What are the Different Types of Fraud?

Understanding the Different Types of Fraud to Protect Your Business

Fraud exists in every industry and is no different than any other crime, where there has to be motivation, rationalization, and opportunity. There’s no question that every business is susceptible to it, mainly because there are so many ways scammers can attack your company.

Since the pandemic, 1 out of 3 people conduct over half of their transactions online, and fraudsters have mirrored this trend and target industries that experience routine or trended spikes in usage. Digital fraud has been suspected to increase by over 50%, although many experts speculate that the number is exponentially higher.

In fact, in October, Forbes reported that Synthetic identity fraud is projected to cost businesses nearly $2.5 in 2022, and research suggests that number could double to nearly $5 billion by 2024.

Although these statistics can be alarming, you can take preventative measures to protect your company, and it’s imperative to understand the different types of fraud to reduce the chances of an attack and minimize losses effectively. This blog explores the different kinds of fraud and what lenders can do to minimize losses and effectively reduce the likelihood of fraudulent activity.

What is Synthetic Identity Fraud?

Synthetic identity fraud occurs when a fraudster combines real and fake personal information to commit mischievous activities. Lenders must utilize various tools and methods, plus data, to spot synthetic identity. Often the linchpin data point for financial services is a Social Security number. They may consider an email or IP address if they’re looking to spot synthetic fraud with a digital data point.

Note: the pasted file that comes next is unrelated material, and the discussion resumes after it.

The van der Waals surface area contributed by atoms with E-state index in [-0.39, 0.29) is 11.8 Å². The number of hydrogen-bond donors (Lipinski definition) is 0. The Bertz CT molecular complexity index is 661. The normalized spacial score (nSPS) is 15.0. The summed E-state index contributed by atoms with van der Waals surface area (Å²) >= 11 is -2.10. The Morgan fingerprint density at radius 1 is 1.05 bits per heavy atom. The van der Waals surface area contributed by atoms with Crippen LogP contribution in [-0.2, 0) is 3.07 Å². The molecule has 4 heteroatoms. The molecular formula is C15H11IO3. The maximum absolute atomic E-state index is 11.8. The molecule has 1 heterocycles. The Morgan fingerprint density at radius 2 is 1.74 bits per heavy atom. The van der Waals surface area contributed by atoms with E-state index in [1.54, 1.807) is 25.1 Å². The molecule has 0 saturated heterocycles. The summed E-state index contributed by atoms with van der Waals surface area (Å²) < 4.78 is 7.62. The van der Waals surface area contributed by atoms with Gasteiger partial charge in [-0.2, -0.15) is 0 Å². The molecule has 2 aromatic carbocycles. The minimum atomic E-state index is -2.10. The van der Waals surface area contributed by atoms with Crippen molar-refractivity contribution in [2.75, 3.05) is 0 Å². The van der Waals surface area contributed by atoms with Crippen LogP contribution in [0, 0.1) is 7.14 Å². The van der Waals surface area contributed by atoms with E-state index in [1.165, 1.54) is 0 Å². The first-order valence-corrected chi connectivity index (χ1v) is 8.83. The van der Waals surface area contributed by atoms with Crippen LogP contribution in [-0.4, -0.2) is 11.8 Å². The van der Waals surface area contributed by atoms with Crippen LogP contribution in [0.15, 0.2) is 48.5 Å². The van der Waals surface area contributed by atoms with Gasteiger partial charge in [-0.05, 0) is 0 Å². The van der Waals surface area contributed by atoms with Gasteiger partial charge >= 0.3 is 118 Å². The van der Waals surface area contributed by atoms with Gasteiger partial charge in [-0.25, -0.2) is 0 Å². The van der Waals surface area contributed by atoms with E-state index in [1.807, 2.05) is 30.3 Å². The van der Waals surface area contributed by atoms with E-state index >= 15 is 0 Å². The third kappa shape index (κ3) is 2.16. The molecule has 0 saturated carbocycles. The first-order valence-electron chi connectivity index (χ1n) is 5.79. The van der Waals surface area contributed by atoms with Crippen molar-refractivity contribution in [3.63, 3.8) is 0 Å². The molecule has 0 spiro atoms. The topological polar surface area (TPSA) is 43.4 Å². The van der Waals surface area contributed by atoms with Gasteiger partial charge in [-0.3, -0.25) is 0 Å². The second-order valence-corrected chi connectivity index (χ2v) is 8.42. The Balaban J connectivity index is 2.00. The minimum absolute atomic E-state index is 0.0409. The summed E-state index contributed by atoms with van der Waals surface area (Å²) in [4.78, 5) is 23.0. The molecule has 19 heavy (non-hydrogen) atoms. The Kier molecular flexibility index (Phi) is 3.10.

Example: A thief combines a stolen Social Security Number and a phony name, plus uses the individual’s date of birth and address to form a new identity.

What is First-Party Fraud? 

First-party fraud refers to an individual who applies for a loan/credit card with the intention of no payback or providing false financial info to receive a better rate. This type of fraud can cause issues for companies as it’s often mistaken for credit loss or written off as bad debt.

Common types of first-party fraud consist of:

Address Fronting is utilizing a different address for an application to reduce the cost of a service.

Chargeback fraud is when an individual disputes charges on their card to get a refund from their provider. Chargeback fraud is also commonly referred to as “friendly fraud.”

De-shopping is considered buying, using, and returning items for a full refund.

Fronting occurs when someone sets up a service with someone else’s name to save money.

Goods Lost in Transit Fraud is purchasing items online, like Amazon, and contacting the lender that either has not been delivered or is damaged to get a full refund.

What is Third-Party Fraud? 

Third-party fraud is known as identity theft and occurs when a fraudster uses another person’s identity to open new accounts without their knowledge. This type of fraud can easily be spotted in portfolios because it has an apparent victim.

The perpetrator acquires sufficient credentials about an actual consumer to pass themselves off as that person to gain money or advantage in that person’s name.